Delay of Payment – Employer Payroll Tax:
- Applies to employers and self-employed individuals.
- Effective for payments as of the date of enactment of the legislation (3/27/2020). Includes payments through December 31, 2020.
- Defer the payment of the 6.2% employer portion of Social Security Tax for two years.
- Half will be due December 31, 2021 with the other half due December 31, 2022.
- May not be combined with loan forgiveness under the Paycheck Protection Program (see above).
Modification of Net Operating Losses (NOL) and Excess Business Loss Limitation
- 5 year carryback period for NOLS for the 2018, 2019, and 2020 tax years.
- The provision also temporarily removes the 80% taxable limitation for net operating losses.
- The excess business loss limitation for pass-through businesses and sole proprietors is suspended.
Modification of Limitation on Business Interest
- The amount of interest expense businesses are allowed to deduct on their tax returns is increased, from 30% to 50% of taxable income (with adjustments) for 2019 and 2020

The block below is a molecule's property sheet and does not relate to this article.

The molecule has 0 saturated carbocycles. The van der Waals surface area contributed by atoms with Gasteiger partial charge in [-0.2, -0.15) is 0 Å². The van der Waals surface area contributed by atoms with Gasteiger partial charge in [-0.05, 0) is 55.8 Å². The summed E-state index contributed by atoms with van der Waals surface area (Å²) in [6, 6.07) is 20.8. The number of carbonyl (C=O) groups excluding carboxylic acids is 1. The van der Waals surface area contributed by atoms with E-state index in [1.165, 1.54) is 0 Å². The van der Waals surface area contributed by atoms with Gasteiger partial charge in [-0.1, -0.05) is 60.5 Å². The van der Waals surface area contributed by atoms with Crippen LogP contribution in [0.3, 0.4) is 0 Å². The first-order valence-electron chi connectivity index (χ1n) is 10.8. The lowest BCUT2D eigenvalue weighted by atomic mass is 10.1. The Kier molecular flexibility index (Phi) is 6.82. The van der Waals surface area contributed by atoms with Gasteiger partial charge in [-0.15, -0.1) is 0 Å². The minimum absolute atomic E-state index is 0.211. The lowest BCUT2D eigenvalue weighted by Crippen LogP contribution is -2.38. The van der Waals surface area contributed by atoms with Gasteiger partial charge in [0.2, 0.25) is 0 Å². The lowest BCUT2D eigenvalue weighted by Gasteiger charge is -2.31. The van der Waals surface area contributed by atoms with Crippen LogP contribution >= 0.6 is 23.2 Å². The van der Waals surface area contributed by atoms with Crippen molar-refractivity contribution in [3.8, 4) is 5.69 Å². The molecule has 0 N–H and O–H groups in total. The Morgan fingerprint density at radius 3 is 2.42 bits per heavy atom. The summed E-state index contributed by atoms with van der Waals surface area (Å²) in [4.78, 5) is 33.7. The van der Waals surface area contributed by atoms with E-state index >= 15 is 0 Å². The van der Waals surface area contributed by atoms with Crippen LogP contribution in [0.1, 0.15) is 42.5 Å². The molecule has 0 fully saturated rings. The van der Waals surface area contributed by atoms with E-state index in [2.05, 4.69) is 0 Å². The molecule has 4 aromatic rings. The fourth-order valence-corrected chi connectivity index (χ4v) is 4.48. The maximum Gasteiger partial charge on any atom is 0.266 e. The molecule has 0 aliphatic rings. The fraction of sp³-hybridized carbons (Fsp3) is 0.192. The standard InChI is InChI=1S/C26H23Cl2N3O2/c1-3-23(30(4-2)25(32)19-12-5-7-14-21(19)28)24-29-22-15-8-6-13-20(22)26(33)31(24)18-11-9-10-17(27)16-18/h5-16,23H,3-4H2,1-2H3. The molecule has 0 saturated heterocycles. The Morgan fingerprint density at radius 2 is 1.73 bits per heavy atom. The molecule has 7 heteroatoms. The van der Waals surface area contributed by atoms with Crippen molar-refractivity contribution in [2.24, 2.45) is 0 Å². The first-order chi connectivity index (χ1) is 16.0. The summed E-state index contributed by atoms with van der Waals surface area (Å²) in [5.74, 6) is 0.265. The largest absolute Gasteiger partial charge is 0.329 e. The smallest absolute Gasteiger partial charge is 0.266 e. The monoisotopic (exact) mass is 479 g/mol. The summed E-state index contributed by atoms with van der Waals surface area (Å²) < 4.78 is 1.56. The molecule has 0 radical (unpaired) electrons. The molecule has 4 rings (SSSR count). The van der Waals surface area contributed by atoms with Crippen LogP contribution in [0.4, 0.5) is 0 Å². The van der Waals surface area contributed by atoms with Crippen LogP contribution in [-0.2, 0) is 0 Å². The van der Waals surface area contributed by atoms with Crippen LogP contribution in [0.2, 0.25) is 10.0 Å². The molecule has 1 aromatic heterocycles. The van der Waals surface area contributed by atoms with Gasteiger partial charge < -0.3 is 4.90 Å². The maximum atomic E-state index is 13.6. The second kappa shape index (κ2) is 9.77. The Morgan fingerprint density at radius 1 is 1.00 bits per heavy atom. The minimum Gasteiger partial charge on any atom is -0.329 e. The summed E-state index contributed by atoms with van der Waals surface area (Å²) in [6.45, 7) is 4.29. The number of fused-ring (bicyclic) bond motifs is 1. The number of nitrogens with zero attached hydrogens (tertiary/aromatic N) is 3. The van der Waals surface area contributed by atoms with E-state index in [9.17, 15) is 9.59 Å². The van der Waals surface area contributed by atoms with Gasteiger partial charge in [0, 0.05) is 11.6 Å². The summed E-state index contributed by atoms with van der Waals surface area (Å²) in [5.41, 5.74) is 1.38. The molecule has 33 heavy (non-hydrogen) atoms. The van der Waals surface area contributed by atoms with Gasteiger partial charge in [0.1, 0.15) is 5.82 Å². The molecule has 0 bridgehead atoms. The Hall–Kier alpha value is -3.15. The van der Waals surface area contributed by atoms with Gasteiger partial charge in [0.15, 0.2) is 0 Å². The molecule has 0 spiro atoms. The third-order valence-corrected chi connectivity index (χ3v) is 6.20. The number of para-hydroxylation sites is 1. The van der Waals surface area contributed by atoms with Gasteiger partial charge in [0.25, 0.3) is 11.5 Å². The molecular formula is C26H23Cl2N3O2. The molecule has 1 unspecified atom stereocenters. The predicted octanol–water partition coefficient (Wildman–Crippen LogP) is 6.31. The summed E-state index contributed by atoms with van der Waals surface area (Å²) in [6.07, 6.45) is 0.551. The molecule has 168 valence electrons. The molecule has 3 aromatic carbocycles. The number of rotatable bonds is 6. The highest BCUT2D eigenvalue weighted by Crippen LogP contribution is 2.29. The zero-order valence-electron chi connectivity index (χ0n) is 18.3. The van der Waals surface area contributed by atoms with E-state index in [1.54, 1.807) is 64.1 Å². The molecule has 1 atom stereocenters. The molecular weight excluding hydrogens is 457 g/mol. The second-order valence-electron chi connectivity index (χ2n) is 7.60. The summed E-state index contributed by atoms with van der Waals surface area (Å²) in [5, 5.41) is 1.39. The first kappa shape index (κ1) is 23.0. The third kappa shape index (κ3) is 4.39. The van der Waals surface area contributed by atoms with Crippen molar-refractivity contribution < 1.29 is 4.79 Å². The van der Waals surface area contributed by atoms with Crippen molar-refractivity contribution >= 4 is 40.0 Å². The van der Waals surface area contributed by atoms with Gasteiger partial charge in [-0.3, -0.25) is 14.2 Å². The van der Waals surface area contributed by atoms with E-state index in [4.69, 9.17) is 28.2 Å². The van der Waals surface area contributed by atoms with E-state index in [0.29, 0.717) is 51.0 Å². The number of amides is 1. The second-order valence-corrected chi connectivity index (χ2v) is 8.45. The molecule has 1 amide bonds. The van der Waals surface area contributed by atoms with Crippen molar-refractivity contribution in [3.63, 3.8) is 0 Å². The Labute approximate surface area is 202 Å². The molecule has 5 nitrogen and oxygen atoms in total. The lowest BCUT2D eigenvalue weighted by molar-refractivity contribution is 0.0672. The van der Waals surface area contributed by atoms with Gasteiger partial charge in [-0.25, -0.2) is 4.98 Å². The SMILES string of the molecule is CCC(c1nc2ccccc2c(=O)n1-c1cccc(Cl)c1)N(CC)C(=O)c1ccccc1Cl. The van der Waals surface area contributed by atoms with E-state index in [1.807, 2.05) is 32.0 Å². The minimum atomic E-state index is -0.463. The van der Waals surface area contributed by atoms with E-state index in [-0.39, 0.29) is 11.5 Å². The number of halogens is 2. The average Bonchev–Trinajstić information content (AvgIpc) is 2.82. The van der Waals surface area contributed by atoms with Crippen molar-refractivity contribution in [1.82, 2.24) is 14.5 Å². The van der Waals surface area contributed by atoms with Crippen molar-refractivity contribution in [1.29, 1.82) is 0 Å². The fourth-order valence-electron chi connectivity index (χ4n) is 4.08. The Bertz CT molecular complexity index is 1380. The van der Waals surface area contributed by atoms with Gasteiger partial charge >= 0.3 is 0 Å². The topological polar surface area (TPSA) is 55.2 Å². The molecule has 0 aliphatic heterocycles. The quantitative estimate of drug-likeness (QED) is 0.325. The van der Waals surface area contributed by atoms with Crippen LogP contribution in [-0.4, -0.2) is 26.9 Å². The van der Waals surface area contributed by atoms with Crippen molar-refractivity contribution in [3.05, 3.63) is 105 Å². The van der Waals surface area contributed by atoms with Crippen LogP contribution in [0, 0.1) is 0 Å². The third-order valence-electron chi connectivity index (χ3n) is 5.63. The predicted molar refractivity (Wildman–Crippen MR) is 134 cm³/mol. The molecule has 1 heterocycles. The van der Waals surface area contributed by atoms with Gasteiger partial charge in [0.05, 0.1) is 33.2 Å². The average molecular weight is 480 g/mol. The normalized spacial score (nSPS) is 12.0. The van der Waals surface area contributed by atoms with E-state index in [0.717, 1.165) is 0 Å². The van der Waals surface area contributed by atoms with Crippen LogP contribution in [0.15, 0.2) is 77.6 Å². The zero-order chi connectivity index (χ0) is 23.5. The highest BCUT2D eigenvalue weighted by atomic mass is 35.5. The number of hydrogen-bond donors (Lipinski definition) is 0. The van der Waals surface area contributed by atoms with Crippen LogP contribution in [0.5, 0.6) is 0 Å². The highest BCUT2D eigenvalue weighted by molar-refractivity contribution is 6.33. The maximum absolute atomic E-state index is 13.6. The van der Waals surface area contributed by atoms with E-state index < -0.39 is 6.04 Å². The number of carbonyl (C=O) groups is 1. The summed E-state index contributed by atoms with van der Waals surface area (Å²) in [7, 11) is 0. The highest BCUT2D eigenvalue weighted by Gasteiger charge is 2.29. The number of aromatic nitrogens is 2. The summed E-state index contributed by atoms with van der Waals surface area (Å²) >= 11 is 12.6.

- The 2019 Adjusted Taxable Income may be used for the 2020 calculation, if more beneficial.
Technical Amendment Regarding Qualified Improvement Property
- The act corrects the error in the 2017 tax reform with respect to Qualified Improvement Property which is any improvement to an interior portion of nonresidential real property, if such improvement is placed in service after the date the building was first placed in service and isn’t an enlargement of the building, an elevator or escalator or work on the internal structural framework of the building.
- The depreciable life is changed from 39 years to 15 years retroactive to the beginning of 2018.
- Taxpayers will now also be able to take bonus depreciation on qualified improvement property.
- No guidance yet on whether amended returns will be required.
While this is a limited description of what is complex legislation – described by one commentator as having fine print on fine print – we hope these takeaways bring some peace of mind to your circumstances. We continue to keep track of the progress of this legislation and will issue further updates as necessary. As always, please contact your Friedman LLP advisor for questions or clarifications.
And we hope you and those close to you stay well and safe.